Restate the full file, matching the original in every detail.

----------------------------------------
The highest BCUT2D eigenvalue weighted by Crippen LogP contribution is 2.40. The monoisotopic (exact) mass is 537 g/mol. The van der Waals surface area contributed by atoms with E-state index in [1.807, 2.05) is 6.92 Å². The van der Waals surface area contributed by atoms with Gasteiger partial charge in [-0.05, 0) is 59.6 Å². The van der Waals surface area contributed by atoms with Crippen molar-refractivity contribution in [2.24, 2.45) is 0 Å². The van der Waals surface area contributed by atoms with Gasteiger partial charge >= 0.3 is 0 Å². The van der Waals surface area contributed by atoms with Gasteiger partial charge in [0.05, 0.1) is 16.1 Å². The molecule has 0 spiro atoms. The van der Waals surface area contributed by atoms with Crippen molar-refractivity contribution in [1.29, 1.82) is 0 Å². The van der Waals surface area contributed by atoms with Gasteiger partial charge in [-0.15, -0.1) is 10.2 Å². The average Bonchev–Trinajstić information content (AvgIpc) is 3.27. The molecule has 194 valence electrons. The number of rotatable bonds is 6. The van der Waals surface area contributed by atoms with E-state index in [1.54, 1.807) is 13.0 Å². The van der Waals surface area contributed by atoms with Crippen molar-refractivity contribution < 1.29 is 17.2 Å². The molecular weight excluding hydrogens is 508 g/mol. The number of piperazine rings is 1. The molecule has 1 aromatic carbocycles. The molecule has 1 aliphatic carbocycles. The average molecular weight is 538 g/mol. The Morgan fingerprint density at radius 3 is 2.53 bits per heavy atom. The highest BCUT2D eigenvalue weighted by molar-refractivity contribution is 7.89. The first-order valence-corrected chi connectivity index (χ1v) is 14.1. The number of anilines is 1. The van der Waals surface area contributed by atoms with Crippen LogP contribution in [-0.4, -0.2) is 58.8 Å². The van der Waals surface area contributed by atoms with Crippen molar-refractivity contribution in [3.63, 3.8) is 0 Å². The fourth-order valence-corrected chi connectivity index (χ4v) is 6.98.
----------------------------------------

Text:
The highest BCUT2D eigenvalue weighted by Crippen LogP contribution is 2.40. The monoisotopic (exact) mass is 537 g/mol. The van der Waals surface area contributed by atoms with E-state index in [1.807, 2.05) is 6.92 Å². The van der Waals surface area contributed by atoms with Gasteiger partial charge in [-0.05, 0) is 59.6 Å². The van der Waals surface area contributed by atoms with Crippen molar-refractivity contribution in [2.24, 2.45) is 0 Å². The van der Waals surface area contributed by atoms with Gasteiger partial charge >= 0.3 is 0 Å². The van der Waals surface area contributed by atoms with Gasteiger partial charge in [0.05, 0.1) is 16.1 Å². The molecule has 0 spiro atoms. The van der Waals surface area contributed by atoms with Crippen molar-refractivity contribution in [1.29, 1.82) is 0 Å². The van der Waals surface area contributed by atoms with Gasteiger partial charge in [-0.15, -0.1) is 10.2 Å². The average Bonchev–Trinajstić information content (AvgIpc) is 3.27. The molecule has 194 valence electrons. The number of rotatable bonds is 6. The van der Waals surface area contributed by atoms with E-state index in [1.54, 1.807) is 13.0 Å². The van der Waals surface area contributed by atoms with Crippen molar-refractivity contribution < 1.29 is 17.2 Å². The molecular weight excluding hydrogens is 508 g/mol. The number of piperazine rings is 1. The molecule has 1 aromatic carbocycles. The molecule has 1 aliphatic carbocycles. The average molecular weight is 538 g/mol. The Morgan fingerprint density at radius 3 is 2.53 bits per heavy atom. The highest BCUT2D eigenvalue weighted by molar-refractivity contribution is 7.89. The first-order valence-corrected chi connectivity index (χ1v) is 14.1. The number of anilines is 1. The van der Waals surface area contributed by atoms with Crippen LogP contribution in [-0.4, -0.2) is 58.8 Å². The van der Waals surface area contributed by atoms with Crippen molar-refractivity contribution in [3.63, 3.8) is 0 Å². The fourth-order valence-corrected chi connectivity index (χ4v) is 6.98.